|Born: November 16, 1911|
Madison Heights, Virginia
|Died: April 9, 1999 (aged 87)|
Boca Raton, Florida
|April 19, 1935, for the Chicago Cubs|
|Last MLB appearance|
|September 26, 1940, for the Chicago Cubs|
|Earned run average||3.73|
|Career highlights and awards|
Claiborne Henry Bryant (November 16, 1911 – April 9, 1999) was a pitcher in Major League Baseball who played from 1935 through 1940 for the Chicago Cubs. Listed at 6 ft 2 in (1.88 m), 195 lb (88 kg), Bryant batted and threw right handed. He was born in Madison Heights, Virginia.
Bryant spent parts of six seasons in the Minor Legues before joining the Cubs in 1935. His most productive season came in 1938, when he won 19 games with a 3.10 earned run average and led the National League with 135 strikeouts, while pitching seven consecutive complete games, winning six of them in the first 25 days in September, to help the Cubs erase a nine-game deficit and capture an unlikely pennant.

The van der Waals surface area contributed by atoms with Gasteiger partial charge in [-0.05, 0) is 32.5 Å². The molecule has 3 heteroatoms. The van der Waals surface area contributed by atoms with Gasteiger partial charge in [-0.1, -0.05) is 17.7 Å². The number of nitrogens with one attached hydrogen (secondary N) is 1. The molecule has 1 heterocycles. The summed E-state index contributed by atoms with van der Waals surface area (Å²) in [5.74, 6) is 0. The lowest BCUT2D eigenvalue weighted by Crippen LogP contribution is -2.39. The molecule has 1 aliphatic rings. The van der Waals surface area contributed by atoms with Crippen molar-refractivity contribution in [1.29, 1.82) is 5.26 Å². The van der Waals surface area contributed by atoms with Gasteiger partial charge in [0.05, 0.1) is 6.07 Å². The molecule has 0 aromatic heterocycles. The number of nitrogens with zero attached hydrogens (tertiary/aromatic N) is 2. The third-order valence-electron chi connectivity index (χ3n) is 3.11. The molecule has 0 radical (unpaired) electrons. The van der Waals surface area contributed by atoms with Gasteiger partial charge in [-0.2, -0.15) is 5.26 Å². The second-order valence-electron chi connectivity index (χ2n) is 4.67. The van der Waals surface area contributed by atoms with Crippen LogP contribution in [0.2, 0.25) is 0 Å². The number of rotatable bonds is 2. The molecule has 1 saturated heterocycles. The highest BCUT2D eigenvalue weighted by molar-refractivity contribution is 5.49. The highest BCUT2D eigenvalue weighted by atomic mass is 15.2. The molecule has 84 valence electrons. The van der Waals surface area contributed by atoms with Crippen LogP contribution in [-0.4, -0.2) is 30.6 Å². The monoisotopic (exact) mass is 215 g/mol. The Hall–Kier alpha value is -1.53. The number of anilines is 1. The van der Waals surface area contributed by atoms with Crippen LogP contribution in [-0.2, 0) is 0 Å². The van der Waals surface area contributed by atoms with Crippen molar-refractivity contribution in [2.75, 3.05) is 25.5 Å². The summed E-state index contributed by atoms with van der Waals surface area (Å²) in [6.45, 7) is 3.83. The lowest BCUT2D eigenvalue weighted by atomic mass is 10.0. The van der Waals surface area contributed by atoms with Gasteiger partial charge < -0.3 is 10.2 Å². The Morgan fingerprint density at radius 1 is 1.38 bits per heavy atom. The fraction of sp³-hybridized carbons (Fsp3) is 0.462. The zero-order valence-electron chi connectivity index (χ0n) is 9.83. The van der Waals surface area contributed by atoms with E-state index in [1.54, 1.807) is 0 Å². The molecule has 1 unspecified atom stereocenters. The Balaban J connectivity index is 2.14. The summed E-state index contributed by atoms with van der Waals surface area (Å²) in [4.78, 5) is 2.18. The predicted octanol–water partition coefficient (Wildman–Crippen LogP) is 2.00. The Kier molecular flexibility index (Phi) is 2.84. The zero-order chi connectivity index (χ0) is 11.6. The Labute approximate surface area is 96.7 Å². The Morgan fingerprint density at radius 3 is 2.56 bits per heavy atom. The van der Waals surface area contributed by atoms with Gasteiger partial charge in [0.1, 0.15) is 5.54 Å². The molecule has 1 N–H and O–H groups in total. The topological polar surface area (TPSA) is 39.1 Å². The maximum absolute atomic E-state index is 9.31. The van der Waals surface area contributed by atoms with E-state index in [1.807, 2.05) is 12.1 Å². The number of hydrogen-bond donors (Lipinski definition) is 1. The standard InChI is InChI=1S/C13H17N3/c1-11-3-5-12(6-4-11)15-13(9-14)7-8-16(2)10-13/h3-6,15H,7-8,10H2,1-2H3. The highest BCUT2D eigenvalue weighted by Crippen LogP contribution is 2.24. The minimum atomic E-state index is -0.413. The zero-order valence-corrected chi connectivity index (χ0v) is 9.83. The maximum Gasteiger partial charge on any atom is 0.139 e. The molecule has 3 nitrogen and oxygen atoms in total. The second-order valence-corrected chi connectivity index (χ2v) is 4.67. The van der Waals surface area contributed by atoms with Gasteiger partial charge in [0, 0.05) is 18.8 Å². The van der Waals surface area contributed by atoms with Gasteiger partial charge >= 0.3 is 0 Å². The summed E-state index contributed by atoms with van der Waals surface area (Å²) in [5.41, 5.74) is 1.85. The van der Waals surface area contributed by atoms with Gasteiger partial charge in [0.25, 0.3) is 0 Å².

Bryant went 32–20 with a 3.73 ERA in parts of six seasons for the Cubs. He began to experience elbow and shoulder pain, and this led to his retirement from baseball in 1940.
Bryant was an exceptionally good hitting pitcher in his six-year major league career, posting a .266 batting average (51-for-192), scoring 48 runs, with 5 home runs and 28 RBI.
Afterwards, Bryant was a longtime manager in the Brooklyn/Los Angeles Dodgers minor league system, and also served as a pitching coach for the Dodgers in 1961 and the Cleveland Indians in 1967 and 1974. He also was a roving pitching instructor in the Cleveland organization. Ned Garver said he learned the fundamentals of pitching from Bryant when he managed the Newark Moundsmen.
Bryant managed winter ball for the Leones del Caracas club of the Venezuelan League, guiding his team to the 1956–1957 pennant while advancing to the 1957 Caribbean Series.
Bryant died in 1999 in Boca Raton, Florida, at the age of 87.